We have posted previously on the growing reluctance of certain courts to maintain under seal the rulings of arbitral panels in international disputes (see, for example, here).  That poses challenges to parties trying to decide whether to initiate confirmation, enforcement, or vacatur proceedings.  Once the case is in court, however, there is no assurance that confidential material will remain out of the public eye. 

For example, in the direct purchaser component of In re RAIL FREIGHT FUEL SURCHARGE ANTITRUST LITIGATION, MDL Docket No. 1869, Misc. No. 07-489 (D.D.C. 2012) (PLF), in which the District Court recently granted class certification, the Court addressed the issue of continued confidentiality as it related to the Court’s certification decision, which has not yet been published.  Said the Court:

If either party believes that some passage(s) of the Court’s Opinion should be redacted, they must specify in the joint report which passage(s) and must specifically state the cause for each redaction. In making any such request, the parties are reminded that the courts are not intended to be, nor should they be, secretive places for the resolution of secret disputes. See, e.g., Nixon v. Warner Commc’ns, Inc., 435 U.S. 589, 597 (1978) (“It is clear that the courts of this country recognize a general right to inspect and copy public records and documents, including judicial records and documents.”) (footnotes omitted); Johnson v. Greater Se. Cmty. Hosp. Corp., 951 F.2d 1268, 1277 (D.C. Cir. 1991) (noting that there is a “strong presumption in favor of public access to judicial proceedings”); United States v. Hubbard, 650 F.2d 293, 317 n.89 (D.C. Cir. 1980) (holding that the trial court’s discretion to restrict access to court records should “clearly be informed by this country’s strong tradition of access to judicial proceedings”). Accordingly, any redactions shall be made solely to the extent necessary to preserve the confidentiality of the relevant information in accordance with the terms of the Protective Order issued in this case.”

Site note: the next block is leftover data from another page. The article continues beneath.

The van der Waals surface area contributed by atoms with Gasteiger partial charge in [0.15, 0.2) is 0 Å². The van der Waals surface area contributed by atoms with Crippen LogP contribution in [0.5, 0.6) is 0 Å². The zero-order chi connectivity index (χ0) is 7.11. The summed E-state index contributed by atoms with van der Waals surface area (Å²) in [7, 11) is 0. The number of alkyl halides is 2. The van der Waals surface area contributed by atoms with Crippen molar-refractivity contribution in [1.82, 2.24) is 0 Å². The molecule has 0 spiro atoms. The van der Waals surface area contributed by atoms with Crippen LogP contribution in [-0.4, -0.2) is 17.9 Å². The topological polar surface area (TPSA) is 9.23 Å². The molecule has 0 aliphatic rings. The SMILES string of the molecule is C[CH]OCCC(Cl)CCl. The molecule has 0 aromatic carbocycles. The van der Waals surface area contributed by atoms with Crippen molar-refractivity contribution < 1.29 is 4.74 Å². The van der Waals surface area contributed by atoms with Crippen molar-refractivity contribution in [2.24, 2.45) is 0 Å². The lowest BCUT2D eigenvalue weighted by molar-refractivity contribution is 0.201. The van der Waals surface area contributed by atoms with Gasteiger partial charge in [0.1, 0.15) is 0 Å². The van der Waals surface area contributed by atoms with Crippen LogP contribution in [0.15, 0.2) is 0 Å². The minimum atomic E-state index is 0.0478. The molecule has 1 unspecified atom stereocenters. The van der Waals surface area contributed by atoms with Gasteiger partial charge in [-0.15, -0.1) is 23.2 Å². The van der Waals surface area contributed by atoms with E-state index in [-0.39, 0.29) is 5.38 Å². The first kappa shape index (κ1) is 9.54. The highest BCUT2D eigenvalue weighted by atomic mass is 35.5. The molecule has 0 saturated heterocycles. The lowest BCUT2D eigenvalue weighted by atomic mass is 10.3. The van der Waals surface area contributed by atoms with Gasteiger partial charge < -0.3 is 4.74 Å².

Relatedly, we are aware of the standing rules of certain judges that require every confidentiality order entered by the Court to contain language making it clear that material provided to the Court or the other side under the protections of a confidentiality order may not remain so protected if used in open court or by the Court for purposes of a ruling or decision.  Judge Rakoff’s standing order requires confidentiality orders entered in cases :

9. All persons are hereby placed on notice that the Court is unlikely to seal or otherwise afford confidential treatment to any Discovery Material introduced in evidence at trial, even if such material has previously been sealed or designated as Confidential. The Court also retains discretion whether to afford confidential treatment to any Confidential Document or information contained in any Confidential Document submitted to the Court in connection with any motion, application, or proceeding that may result in an order and/or decision by the Court.